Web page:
Candidates to replace Merkel (l-r): Friedrich Merz, Annegret Kramp-Karrenbauer, Jens Spahn
Mrs Merkel announced last month that she was stepping down as leader of the CDU but controversially insisted she would stay on as the German premier.
Three leading candidates have emerged to replace her and the winner is widely expected to become the most powerful person in Europe with analysts questioning whether Mrs Merkel will be able to hold on to power until her term ends in 2021.
Mrs Merkel’s favoured candidate, Annegret Kramp-Karrenbauer, is neck and neck in the polls with businessman and lawyer Friedrich Merz who is returning to politics after being out in the cold for more than a decade.
However Jens Spahn, Germany’s health minister, is an outspoken critic of Merkel who has also thrown his hat into the ring and is growing in the polls.
But what have the candidates said about Brexit and what are their visions for the future of the European Union after the United Kingdom leaves on March 29, 2019?
Annegret Kramp-Karrenbauer has called for a stronger Germany-France focussed EU
Pro-EU candidate Annegret Kramp-Kartenbauer has ambitious plans for the European Union and it is not surprising she hopes to strengthen Berlin’s grip at the heart of the bloc.
Currently serving as the CDU’s Secretary General, she has been nicknamed the “mini-Merkel” by the German press for her loyalty to the current chancellor.
Known as AKK, she is well-liked on both the left and right of her party for her support of workers rights and traditional Roman Catholic family values.
She hopes to ally with France to make the bloc Franco-German-centric after Brexit but has made it clear she will not compromise on German interests.
The 56-year-old wants to increase European co-operation and strengthen the European Central Bank.
She told a business conference hosted by German newspaper Sueddeutsche Zeitung this week: ”With every wish to take Europe forward with a German-French nucleus, the proposals must always fit with German interests.
She also said Europe must move towards a banking union but “first the risks must be minimised so that it is acceptable in German interests as well.”
Friedrich Merz is neck and neck with AKK in the polls to replace Angela Merkel
Previously a senior MP in the party, Mr Merz quit the party in the early 2000s after Angela Merkel became leader and consolidated her power.
The 62-year-old is socially conservative and economically liberal and has been outspoken on Brexit, saying the EU is at a “threshold” and warned the UK’s exit will cause huge problems for the bloc.
Speaking at a discussion panel on Europe’s growth challenge earlier this month, Mr Merz said: “We have to tell the people in this country that the Germans have to contribute more than others to the success of the European Union.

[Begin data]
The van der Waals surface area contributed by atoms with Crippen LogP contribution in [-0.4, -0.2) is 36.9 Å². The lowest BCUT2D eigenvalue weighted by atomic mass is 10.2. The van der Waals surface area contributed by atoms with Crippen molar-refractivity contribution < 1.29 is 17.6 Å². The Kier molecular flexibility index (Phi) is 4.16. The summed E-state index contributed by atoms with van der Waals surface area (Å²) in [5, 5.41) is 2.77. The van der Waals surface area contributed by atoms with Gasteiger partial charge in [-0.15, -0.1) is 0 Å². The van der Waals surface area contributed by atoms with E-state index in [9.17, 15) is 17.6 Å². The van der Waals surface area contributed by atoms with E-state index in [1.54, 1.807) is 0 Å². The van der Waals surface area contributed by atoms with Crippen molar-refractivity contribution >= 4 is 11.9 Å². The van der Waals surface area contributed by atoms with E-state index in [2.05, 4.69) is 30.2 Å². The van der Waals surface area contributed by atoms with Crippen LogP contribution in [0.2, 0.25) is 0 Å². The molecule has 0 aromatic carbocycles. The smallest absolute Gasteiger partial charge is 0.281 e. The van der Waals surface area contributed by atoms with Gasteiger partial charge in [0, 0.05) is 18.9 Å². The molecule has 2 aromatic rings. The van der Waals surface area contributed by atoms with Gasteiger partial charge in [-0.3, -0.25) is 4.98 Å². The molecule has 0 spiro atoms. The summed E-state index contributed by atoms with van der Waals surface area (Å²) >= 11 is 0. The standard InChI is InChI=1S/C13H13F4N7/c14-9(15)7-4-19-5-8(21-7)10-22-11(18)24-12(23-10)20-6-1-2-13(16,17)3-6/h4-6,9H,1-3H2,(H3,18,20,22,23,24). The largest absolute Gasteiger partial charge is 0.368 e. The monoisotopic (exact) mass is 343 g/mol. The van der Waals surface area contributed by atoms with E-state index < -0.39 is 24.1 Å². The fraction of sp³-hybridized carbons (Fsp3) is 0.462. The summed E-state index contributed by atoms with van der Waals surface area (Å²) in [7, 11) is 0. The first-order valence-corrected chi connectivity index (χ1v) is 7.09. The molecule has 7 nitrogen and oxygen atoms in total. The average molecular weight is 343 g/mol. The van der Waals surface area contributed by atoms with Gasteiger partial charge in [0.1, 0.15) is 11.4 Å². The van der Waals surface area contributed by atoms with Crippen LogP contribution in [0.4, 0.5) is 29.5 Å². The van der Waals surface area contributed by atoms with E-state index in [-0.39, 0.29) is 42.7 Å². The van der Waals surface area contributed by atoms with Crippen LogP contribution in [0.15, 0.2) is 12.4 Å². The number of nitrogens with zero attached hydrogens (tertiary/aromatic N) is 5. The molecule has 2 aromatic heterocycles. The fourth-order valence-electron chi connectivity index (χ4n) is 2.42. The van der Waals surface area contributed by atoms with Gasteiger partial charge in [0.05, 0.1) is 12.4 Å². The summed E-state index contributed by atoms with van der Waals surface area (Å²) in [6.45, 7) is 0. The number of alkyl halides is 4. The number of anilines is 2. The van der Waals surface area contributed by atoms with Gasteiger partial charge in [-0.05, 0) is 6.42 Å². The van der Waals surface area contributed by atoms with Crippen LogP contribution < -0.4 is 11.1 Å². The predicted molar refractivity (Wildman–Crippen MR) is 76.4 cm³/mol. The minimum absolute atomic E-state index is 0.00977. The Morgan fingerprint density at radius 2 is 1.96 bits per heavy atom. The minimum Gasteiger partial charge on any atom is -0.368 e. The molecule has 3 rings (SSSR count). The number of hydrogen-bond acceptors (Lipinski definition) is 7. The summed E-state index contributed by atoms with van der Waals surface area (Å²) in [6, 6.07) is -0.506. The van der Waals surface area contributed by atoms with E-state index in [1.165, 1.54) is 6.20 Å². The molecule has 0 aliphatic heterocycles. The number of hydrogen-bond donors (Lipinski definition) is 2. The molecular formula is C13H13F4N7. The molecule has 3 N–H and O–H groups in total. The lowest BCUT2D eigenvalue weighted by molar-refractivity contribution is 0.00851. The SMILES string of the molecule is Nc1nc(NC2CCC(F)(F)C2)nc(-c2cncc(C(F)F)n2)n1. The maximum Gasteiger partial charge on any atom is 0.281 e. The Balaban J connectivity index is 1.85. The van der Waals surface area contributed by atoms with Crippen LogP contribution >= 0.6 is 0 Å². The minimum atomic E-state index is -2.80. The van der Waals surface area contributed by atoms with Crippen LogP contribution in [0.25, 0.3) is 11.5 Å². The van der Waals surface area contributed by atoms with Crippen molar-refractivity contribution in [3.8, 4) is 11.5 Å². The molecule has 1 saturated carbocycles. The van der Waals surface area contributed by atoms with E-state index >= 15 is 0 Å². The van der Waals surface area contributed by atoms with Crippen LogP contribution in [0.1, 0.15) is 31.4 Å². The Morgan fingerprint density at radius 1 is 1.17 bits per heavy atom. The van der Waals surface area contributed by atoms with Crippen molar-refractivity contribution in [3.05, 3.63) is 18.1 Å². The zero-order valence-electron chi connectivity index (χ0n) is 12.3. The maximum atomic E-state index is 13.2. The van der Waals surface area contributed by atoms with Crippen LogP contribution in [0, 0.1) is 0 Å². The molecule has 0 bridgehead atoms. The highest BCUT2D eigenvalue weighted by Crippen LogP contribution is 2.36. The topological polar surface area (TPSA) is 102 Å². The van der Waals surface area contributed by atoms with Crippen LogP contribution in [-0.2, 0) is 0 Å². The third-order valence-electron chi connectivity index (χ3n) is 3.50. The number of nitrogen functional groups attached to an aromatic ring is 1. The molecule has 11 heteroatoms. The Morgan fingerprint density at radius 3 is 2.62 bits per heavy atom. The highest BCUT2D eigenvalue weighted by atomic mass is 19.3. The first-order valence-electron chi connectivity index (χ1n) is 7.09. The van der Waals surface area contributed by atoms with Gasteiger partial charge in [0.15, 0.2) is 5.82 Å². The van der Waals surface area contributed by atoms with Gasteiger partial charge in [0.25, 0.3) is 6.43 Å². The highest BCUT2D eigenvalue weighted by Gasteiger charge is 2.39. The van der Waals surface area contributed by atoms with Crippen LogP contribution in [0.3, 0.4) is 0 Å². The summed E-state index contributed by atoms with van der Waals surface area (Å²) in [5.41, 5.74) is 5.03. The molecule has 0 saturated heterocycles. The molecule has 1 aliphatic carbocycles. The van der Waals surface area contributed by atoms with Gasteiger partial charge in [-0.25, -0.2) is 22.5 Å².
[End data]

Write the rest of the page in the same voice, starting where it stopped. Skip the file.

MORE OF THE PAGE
“We have to do more than we are actually doing because if Europe fails – and this is a clear option, no one can deny it, Europe is really at the threshold at the moment – if Europe fails, the Germans will be those who suffer most from that.
“Let’s face it, we are benefiting from the monetary policy which most of the people in this country do not want. But we benefit from it, fundamentally.
“And this currency, which is in the meantime too weak for our economy, is still too strong for most of the others.
“We are benefiting within the European Union, within the internal market, but beside that we are benefiting in international trade – towards China, towards the US, towards other regions in the world – from this currency policy.”
Merkel critic Jens Spahn is an outside candidate to replace the German chancellor as CDU leader
One of Mrs Merkel’s most vocal critics in the CDU, Jens Spahn, has slammed Germany’s open door policy while still being pro-EU.
The 38-year-old health minister made his feelings on Brexit clear when he spoke to the BBC in 2017.
On the EU’s negotiations with the UK, Mr Spahn said: “We want to have very strong relations economically, culturally and politically with the UK but there can’t be any cherry picking.
“Whoever wants to have access to the internal market needs to accept the freedom of movement for example.
“But between the framework of the internal market and the World Trade Organisation framework there is so much room actually for compromise.
“First of all you need to settle the divorce.
“This will be the mother of negotiations, one of the biggest negotiations there has ever been in the world between states.
“There’s a lot of work to do to get away the uncertainty for so many people and so many businesses affected lets find a way to have a very strong relationship economically and politically after.”